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Brandon Street 'drug house' finally cleared

Rick Monroe

Special to the Village News

Neighbors in the 200 block of North Brandon Street are relieved that an eyesore residence – known as a drug house – is being transformed after squatters were finally evicted.

The eviction process took about a year as the family of the deceased owner, Elizabeth A. Anthony, transitioned from a conservatorship case, when she was hospitalized, to probate when she passed.

"This property which has been a major crime issue has just started to make the turn to becoming an active positive influence in the community," said Pat Anthony, the probate executor and Utah resident.

Located at 209 N. Brandon St., county records show the 3-bedroom house is 912 square feet on a 1.9 acre lot. The yard was littered with a trailer, canopy, sheds, bicycles, a broken vehicle and motorcycle, waste and trash.

Realtor Marcos Hill of Berkshire Hathaway Home Services in Riverside said the bill for removing everything from the yard alone was $13,000. Dumpsters and a work crew were scheduled this week to clean out the interior of the home.

"The property is in escrow and plans are to make it the best or one of the best on the block," said Hill.

"Neighbors are very excited," Anthony said.

Hill said he didn't think the neighbors would comment on the property, but he was blunt in assessing the situation. "The neighbors were scared, but now that part is over," he said. "The squatters scattered like roaches. I'm so happy for the community. It was a drug house for about four years, with shootings, stabbings, and an overdose death, but we're clearing it all out."

Anthony added that the neighbors felt threatened by break-ins and other incidents.

The Realtor said that a couple months ago, prior to court proceedings, he offered the primary squatter, known as Cowboy, $20,000 cash in exchange for the keys, but he declined.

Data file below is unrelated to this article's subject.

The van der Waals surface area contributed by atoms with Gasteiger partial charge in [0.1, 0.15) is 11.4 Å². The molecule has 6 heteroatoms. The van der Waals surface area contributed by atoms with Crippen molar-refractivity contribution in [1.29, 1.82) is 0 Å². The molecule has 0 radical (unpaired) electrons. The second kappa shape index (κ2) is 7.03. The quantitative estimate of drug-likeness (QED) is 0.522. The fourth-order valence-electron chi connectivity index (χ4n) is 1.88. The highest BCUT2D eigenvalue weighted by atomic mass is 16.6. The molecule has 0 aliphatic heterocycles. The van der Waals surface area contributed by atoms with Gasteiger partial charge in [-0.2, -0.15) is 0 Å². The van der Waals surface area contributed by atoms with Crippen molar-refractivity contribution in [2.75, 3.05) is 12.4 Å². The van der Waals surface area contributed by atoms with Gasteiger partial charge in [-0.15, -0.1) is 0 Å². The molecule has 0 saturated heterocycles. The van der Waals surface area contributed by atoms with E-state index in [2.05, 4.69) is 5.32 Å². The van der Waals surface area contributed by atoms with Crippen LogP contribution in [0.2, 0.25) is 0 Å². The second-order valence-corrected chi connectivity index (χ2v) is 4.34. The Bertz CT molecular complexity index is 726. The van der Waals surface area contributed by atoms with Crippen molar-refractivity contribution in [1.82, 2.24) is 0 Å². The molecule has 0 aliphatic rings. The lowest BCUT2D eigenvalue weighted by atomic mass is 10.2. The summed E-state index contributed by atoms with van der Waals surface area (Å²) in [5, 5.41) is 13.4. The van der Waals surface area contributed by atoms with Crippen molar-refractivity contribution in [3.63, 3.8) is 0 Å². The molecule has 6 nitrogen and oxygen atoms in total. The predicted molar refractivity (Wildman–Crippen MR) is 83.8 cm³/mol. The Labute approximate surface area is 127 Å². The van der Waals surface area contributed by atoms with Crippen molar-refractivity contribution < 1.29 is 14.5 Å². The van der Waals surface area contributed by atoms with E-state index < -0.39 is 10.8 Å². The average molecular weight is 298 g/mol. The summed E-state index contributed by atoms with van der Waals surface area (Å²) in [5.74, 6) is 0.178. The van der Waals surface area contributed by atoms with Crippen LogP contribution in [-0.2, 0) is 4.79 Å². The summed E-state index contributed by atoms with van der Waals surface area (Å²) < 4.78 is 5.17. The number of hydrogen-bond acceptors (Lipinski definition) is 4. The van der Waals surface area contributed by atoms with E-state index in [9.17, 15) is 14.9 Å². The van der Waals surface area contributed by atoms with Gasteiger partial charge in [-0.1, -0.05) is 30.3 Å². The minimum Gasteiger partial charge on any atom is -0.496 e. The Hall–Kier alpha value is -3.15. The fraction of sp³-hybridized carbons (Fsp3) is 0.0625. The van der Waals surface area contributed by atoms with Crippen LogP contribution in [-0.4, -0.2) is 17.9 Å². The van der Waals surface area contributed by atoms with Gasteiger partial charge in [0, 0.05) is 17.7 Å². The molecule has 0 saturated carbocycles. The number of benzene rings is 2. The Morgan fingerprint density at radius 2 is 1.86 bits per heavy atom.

"He said he felt he had squatter's rights," Hill said.

"Cowboy" and his friends were evicted by the Sheriff's Department's court services, supported by local deputies.

"I feel bad because these were displaced people who found a place to survive," Hill said. "They should have taken the money we offered, because they left with nothing."

There were up to 11 people living on the property including the trailer, he added.

Lt. Aldo Hernandez, commander of the Sheriff's substation in Fallbrook, advised residents to be cautious of squatters.

"Don't let someone live on your vacant property," he said. "Check your uninhabited buildings or use a property management company if needed."

He said with current California law, residents should be proactive.

"If we can hear from you early, it's possible to have charges of trespassing or burglary, but if you wait too long it can be a problem."

With the Brandon Street property, issues like code compliance and abatements take time, Hernandez said. "Finally, the owner's relatives got involved and it took a civil court to approve the eviction."

Hernandez said that over 3-5 years, there were a few serious incidents and a lot of minor ones at the Branden property.

"The neighbors will be happy now and I'm happy for them," he added. "I'm just worried that the squatters will go find another flop house."


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